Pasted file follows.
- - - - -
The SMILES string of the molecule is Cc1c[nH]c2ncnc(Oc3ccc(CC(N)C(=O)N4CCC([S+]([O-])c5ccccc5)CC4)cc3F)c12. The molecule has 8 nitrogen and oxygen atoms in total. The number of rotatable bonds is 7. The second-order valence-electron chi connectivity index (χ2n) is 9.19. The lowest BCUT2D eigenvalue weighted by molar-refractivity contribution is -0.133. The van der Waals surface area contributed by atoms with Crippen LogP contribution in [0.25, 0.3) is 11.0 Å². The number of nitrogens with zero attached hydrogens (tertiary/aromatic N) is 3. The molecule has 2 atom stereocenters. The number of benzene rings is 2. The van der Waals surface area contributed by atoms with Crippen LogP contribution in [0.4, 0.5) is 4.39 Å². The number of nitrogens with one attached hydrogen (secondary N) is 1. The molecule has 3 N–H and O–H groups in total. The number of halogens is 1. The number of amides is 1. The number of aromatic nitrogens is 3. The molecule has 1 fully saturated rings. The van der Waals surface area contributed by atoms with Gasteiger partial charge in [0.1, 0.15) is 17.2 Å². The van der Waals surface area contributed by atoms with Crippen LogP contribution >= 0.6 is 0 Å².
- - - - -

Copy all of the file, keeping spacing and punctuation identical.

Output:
The SMILES string of the molecule is Cc1c[nH]c2ncnc(Oc3ccc(CC(N)C(=O)N4CCC([S+]([O-])c5ccccc5)CC4)cc3F)c12. The molecule has 8 nitrogen and oxygen atoms in total. The number of rotatable bonds is 7. The second-order valence-electron chi connectivity index (χ2n) is 9.19. The lowest BCUT2D eigenvalue weighted by molar-refractivity contribution is -0.133. The van der Waals surface area contributed by atoms with Crippen LogP contribution in [0.25, 0.3) is 11.0 Å². The number of nitrogens with zero attached hydrogens (tertiary/aromatic N) is 3. The molecule has 2 atom stereocenters. The number of benzene rings is 2. The van der Waals surface area contributed by atoms with Crippen LogP contribution in [0.4, 0.5) is 4.39 Å². The number of nitrogens with one attached hydrogen (secondary N) is 1. The molecule has 3 N–H and O–H groups in total. The number of halogens is 1. The number of amides is 1. The number of aromatic nitrogens is 3. The molecule has 1 fully saturated rings. The van der Waals surface area contributed by atoms with Gasteiger partial charge in [0.1, 0.15) is 17.2 Å². The van der Waals surface area contributed by atoms with Crippen LogP contribution >= 0.6 is 0 Å².